writes The Truth About Burning Man in The Huffington Post: “…The truth, though, is that Burning Man is an ideal place for self-reflection and self-transformation, whether substance-aided or not, and as someone who’s just gotten back from his 8th Burn, Lambert’s revelation didn’t surprise me a bit. Friends of mine have changed their names, their professions, and their entire lives at Burning Man. And not because they were stoned or tripping, but because Black Rock City — the temporary city (built and erased within a month) where the event goes on every year, the week before Labor Day — has a tendency to expand horizons, reveal possibilities, and question the assumptions most of us make about how we’re supposed to live our lives.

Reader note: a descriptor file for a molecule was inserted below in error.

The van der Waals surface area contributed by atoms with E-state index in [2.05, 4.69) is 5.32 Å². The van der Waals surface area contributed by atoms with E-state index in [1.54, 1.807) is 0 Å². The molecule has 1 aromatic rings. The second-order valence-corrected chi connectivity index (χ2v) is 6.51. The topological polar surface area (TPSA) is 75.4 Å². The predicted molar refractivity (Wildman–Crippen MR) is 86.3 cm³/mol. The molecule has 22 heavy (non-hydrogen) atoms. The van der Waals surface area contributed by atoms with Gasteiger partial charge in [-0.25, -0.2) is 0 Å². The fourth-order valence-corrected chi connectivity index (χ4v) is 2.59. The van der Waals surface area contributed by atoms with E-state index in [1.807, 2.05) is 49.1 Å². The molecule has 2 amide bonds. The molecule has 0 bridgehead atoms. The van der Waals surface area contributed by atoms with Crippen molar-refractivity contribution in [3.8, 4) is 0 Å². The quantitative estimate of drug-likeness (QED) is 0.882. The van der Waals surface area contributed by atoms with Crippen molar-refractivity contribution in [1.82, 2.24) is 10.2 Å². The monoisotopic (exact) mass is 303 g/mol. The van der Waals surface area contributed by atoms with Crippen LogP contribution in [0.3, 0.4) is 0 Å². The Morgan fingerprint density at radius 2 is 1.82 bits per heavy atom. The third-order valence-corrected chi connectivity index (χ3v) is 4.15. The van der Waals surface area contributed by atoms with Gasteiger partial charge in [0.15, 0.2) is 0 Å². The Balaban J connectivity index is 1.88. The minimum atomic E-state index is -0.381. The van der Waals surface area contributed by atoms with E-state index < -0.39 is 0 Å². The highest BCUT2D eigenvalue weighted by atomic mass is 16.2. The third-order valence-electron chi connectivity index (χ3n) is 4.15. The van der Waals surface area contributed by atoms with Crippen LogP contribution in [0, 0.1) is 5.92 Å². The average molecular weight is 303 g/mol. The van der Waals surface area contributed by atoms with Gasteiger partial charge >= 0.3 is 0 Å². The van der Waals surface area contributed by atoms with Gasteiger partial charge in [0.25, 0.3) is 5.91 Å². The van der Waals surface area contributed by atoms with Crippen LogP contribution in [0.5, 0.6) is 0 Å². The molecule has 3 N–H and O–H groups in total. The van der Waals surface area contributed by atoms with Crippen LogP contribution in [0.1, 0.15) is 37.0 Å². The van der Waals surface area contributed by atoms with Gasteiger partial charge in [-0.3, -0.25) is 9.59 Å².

Burning Man does this, I think, because of a combination of factors. One of them is the sheer size and scope of the thing. 50,000 people. Hundreds of cars and trucks modified to look like dragons, whales, radios, and steamboats; many breathing fire; most with dozens of revelers dancing on them. It’s like “Mad Max” meets “Blade Runner” meets “The Ten Commandments,” and it’s real, it’s actually happening.

And it’s happening without capitalism. There’s no vending at Burning Man — it’s a gift economy. Entire “theme camps” exist just to give away spaghetti, to serve people free margaritas, to make pancakes. Yes, it does cost a lot to get in (between $150-350), but that mostly pays for the rental of the land from the government, the porta-potties and other infrastructure, and grants made to large-scale art projects. No one — not the celebrity DJs who were there this year, like Armin van Buuren and Carl Cox, and not the people who build the solar electrical grid — gets paid. No one is making a buck…” [Read More at the Huffington Post…]

All I have to say at this point is “I-HAVE-TO-GO-TO-BURNING-MAN-HAVE-TO-GO-have-to-go…”

Eric Schwabel  + Burning Man Contacts: